While Nielsen Media Research introduces its local People Meter overnight service during the next three years in the nation’s top 10 general TV markets, it will not incorporate Hispanic measurements into its national People Meter system until 2006. Local People Meters, already in operation in Boston, replace the current meter-diary measurement system in the first 10 markets.
The company presently services Hispanic TV with its national daily Nielsen Hispanic Television Index and local Nielsen Hispanic Television Stations Index daily in metered markets and during standard sweeps periods. While the general market survey represents all TV stations, Spanish-language stations sell advertising based on the Spanish sample, which focuses on Spanish-language viewing, said Jack Loftus, Nielsen senior VP, communications.
A core element in providing clients with a unified base for planning and buying all national television media is “bringing Spanish-language television into the general market sample in 2006,” Susan Whiting, Nielsen president and CEO, said at the company’s national client meeting in March. Since then, that prediction has been upgraded to 2005 by Dennis McCauley, Nielsen co-president of network sales.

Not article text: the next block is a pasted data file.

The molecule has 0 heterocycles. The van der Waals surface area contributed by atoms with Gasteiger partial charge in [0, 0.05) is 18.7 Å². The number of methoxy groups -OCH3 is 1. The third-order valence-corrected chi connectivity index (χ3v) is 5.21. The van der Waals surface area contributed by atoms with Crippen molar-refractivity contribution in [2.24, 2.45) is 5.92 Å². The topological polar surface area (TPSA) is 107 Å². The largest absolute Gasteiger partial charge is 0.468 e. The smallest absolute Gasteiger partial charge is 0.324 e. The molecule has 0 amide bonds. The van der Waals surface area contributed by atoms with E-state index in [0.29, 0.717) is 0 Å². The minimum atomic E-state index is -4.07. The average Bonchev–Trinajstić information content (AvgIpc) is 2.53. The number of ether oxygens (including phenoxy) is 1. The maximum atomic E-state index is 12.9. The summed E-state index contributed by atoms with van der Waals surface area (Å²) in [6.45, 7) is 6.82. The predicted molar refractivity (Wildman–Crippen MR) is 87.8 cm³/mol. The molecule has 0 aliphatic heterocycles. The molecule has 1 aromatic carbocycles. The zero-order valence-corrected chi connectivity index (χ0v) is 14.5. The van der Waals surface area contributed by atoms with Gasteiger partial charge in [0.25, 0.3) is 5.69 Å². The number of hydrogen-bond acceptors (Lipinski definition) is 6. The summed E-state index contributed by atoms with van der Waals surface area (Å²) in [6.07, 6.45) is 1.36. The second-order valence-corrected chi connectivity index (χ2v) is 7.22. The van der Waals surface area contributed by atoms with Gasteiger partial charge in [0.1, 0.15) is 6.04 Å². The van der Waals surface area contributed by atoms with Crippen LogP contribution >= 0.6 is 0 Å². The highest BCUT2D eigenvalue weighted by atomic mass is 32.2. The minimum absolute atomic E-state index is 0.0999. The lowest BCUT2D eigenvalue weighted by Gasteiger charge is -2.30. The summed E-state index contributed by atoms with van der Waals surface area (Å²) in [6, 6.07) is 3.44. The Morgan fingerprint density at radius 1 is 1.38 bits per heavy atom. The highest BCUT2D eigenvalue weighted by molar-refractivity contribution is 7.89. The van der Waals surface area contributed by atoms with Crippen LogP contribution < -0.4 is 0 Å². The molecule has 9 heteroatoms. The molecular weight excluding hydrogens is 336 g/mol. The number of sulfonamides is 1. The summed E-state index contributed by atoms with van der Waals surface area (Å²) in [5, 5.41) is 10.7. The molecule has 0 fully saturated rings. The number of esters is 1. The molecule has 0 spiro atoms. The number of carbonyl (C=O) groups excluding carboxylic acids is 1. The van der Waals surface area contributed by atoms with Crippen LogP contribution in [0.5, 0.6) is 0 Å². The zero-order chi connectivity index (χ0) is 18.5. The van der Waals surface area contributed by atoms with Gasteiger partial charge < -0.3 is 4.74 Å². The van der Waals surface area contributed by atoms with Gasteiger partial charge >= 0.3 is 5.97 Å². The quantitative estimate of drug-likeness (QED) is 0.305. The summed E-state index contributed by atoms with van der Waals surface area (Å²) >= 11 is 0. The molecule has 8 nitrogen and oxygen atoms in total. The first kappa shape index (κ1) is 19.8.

The present national People Meter sample of about 5,000 households will be expanded to nearly 10,000 households, of which 1,000 will be Hispanic households. This number, Ms. Whiting said, “will be sufficient to provide stable audience estimates for the various Hispanic programmers.”
The nation’s changing demographics will be addressed by adding “weighting” to the national People Meter sample starting this September. Weighting is designed to mirror a population’s characteristics.
Since February 2002, Nielsen has used subsets of Spanish-speaking people to define the Los Angeles market, notably people who speak mostly or only Spanish, are bilingual or speak mostly or only English.
Having launched its local People Meter service in Boston last year, Nielsen’s rollout now includes Los Angeles, New York, Chicago and San Francisco next year; Philadelphia, Washington, Detroit and Dallas-Fort Worth in 2005; and Atlanta in 2006.